Norway was a key target for Adolf Hitler.
The westernmost and northernmost country on the Scandinavian Peninsula offered three important objectives at the outset of World War II: its naval bases (the acquisition of which would prevent Germany’s navy from being blockaded in harbor), its coastal fisheries, Narvik’s ice-free harbor and, by extension, the Ofoten Line railway, which linked the city to one of Europe’s richest deposits of iron ore (used to manufacture steel for military applications), just over the border in northern Sweden.
On the morning of April 9, 1940, as Hitler prepared for the invasion of France, a fleet of 10 German destroyers under cover of a blizzard and thick fog nosed into the rugged Ofotfjord leading to Narvik. They soon captured three Norwegian patrol boats and, after a perfunctory parley, sank two outdated and outgunned coastal defense ships in port. The Norwegian regional commander surrendered the city to the Nazis without firing a shot.
The Allies reacted quickly. In the early hours of April 10 the Royal Navy redirected five British escort destroyers (part of a force that had been laying mines along the Norwegian coast to thwart ore transports from Sweden) to Narvik and caught their opponents napping. The British destroyers opened the first naval Battle of Narvik at 4:30 a.m., sinking two German destroyers and 11 merchant ships and damaging a third warship before crossfire from an adjoining fjord claimed two British destroyers and forced the others to withdraw.
Three days later the British returned to finish the job with a fleet of nine destroyers led by the battleship Warspite, the carrier Furious providing air support. A pitched sea battle commenced in the middle of the Ofotfjord. The Germans, low on fuel and ammunition, lost a U-boat and eight destroyers—three sunk by Warspite, five others scuttled to prevent their capture. But they were far from beaten. Some 2,600 German sailors made it safely to land. Overrunning the local Norwegian army base, the improvised force acquired supplies and arms, then occupied the high ground surrounding German-held Narvik.
With the fjord under British naval control, the battle moved ashore. In the days that followed, ahead of a planned mid-May invasion, the Allies (comprising Norwegian, British, French and Polish troops) frustrated the plans of the outnumbered Germans. Norwegian soldiers familiar with the rugged terrain notched their country’s first victories against the aggressors, as did the exiled Poles (for whom such successes were particularly sweet).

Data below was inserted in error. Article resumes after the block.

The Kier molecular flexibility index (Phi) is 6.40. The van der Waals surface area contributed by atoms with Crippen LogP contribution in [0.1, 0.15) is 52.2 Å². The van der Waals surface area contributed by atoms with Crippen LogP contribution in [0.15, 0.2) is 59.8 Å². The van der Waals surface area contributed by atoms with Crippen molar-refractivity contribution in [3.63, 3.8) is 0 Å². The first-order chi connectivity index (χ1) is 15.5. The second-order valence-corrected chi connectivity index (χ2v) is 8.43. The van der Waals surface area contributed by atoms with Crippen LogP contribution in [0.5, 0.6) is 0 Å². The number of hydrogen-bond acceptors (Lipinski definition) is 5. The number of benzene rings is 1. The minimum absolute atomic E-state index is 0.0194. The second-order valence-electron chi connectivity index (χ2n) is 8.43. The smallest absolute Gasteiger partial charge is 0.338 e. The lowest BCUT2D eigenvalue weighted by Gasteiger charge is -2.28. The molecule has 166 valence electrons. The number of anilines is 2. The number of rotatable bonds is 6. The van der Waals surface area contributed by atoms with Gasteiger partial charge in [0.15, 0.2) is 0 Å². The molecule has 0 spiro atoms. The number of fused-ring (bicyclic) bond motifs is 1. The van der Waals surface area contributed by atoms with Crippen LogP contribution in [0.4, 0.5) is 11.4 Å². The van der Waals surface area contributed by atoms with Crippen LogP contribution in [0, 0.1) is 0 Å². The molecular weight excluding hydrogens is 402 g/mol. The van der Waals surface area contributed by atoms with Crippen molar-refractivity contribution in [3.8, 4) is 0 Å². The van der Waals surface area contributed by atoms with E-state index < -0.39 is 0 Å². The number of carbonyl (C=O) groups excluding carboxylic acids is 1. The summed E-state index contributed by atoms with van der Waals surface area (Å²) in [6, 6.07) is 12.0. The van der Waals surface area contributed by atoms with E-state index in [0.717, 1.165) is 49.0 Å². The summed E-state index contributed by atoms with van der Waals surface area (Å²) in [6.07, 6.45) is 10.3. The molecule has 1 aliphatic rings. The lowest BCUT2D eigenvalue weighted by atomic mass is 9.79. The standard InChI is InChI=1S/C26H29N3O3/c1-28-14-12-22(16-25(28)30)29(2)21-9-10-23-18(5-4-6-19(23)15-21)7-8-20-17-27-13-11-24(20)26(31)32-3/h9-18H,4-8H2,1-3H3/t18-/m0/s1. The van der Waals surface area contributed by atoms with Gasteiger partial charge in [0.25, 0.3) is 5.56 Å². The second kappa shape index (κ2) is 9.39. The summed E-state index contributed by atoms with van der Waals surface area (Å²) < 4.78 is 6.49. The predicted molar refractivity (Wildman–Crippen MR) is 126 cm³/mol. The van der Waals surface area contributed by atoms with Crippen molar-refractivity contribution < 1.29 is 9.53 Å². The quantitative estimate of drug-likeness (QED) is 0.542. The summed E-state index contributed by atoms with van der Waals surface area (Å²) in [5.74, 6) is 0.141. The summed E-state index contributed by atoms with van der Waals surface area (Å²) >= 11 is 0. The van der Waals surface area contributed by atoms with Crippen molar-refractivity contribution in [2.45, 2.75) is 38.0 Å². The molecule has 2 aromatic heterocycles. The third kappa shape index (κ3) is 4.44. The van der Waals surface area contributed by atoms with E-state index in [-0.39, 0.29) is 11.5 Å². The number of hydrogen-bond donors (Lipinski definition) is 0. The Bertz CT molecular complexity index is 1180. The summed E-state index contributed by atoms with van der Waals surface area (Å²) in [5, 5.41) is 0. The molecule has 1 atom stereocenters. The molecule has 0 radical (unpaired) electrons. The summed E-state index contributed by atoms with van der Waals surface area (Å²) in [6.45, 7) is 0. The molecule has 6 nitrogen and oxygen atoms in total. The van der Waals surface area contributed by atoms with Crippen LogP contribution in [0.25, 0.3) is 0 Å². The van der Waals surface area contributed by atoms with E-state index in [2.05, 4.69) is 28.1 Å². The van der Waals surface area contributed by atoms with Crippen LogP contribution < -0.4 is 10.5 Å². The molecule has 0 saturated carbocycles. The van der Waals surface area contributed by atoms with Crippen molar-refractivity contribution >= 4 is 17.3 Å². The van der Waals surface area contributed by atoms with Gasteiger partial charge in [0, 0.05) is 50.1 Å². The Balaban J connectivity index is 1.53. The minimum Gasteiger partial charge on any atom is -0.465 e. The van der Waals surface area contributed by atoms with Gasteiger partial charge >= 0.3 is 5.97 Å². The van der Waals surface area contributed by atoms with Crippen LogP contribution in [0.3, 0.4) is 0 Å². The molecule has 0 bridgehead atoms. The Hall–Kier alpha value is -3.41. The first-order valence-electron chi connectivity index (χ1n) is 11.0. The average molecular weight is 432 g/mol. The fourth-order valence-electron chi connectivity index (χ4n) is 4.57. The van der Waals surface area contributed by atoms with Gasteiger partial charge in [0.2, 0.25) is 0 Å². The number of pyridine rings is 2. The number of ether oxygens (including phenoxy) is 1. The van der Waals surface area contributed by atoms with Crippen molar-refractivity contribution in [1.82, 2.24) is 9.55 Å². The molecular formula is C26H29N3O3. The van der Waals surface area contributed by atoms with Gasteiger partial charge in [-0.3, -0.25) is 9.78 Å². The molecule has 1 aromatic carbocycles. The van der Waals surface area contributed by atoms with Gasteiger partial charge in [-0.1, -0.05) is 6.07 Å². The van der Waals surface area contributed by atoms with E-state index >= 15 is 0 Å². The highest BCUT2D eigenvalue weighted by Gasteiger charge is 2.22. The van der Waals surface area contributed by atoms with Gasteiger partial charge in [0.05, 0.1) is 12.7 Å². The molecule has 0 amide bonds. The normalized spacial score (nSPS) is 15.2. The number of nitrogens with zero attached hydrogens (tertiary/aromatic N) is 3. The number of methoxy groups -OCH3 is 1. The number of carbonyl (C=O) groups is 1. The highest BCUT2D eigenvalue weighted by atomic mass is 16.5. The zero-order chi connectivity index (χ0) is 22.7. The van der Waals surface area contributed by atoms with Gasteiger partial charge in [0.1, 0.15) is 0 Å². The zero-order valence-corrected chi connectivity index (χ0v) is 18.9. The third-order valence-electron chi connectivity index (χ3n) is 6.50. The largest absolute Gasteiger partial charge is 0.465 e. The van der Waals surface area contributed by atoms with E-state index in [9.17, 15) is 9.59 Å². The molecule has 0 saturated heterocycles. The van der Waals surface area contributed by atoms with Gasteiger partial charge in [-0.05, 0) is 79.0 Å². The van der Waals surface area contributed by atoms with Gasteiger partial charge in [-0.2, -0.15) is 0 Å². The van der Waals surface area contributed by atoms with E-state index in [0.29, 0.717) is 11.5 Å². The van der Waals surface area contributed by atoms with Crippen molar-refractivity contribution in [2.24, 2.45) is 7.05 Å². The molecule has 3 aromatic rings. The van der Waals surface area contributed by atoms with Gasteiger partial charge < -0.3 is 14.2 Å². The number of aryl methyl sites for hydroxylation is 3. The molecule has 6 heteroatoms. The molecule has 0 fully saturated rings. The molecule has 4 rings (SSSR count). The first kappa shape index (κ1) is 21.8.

May 10 heralded the British handover of power from Neville Chamberlain to Winston Churchill. The new prime minister, determined to secure iron ore for the Allied cause, went ahead with the planned invasion. It was a drawn-out affair, reflecting the difficulty of coordination among Allied forces, but by May 28 they had recaptured Narvik. The German commander in Narvik, Maj. Gen. Eduard Dietl, was so certain his forces’ would meet defeat that he had arranged to have troop trains waiting just over the border in neutral Sweden.
Unfortunately for the Allies, their first major victory on land proved hollow. The rapid advance of the Germans across Europe in the following weeks convinced the Allied command their troops were more urgently required in France. Thus the Allies withdrew from Narvik and the Ofotfjord.
The Allied decision embittered the Norwegians. With Narvik’s southern front exposed, the Germans surged back, and by June 8 Dietl’s forces had retaken the port. Two days later Norway itself capitulated. Combined losses in the struggle for Narvik were a staggering 64 ships and nearly 9,000 lives. But the stakes were high, as the Swedish deposits supplied nearly a third of Germany’s wartime supply of iron ore—even though the heavily damaged port remained closed for many months.
Owned and operated by the Norwegian State Railways [nsb.no/en], the Ofoten Line—among the world’s northernmost railways—still traverses the stark and beautiful countryside of Narvik’s hinterland, bearing tourists as well as iron ore. War memorials dot the snow-covered landscape around Narvik. Perhaps most striking of all sights, visible from the train along the inland route, is the rusted bow of the scuttled German destroyer Georg Thiele, which juts like a tombstone from the iron-gray inshore waters of the Rombaksfjord.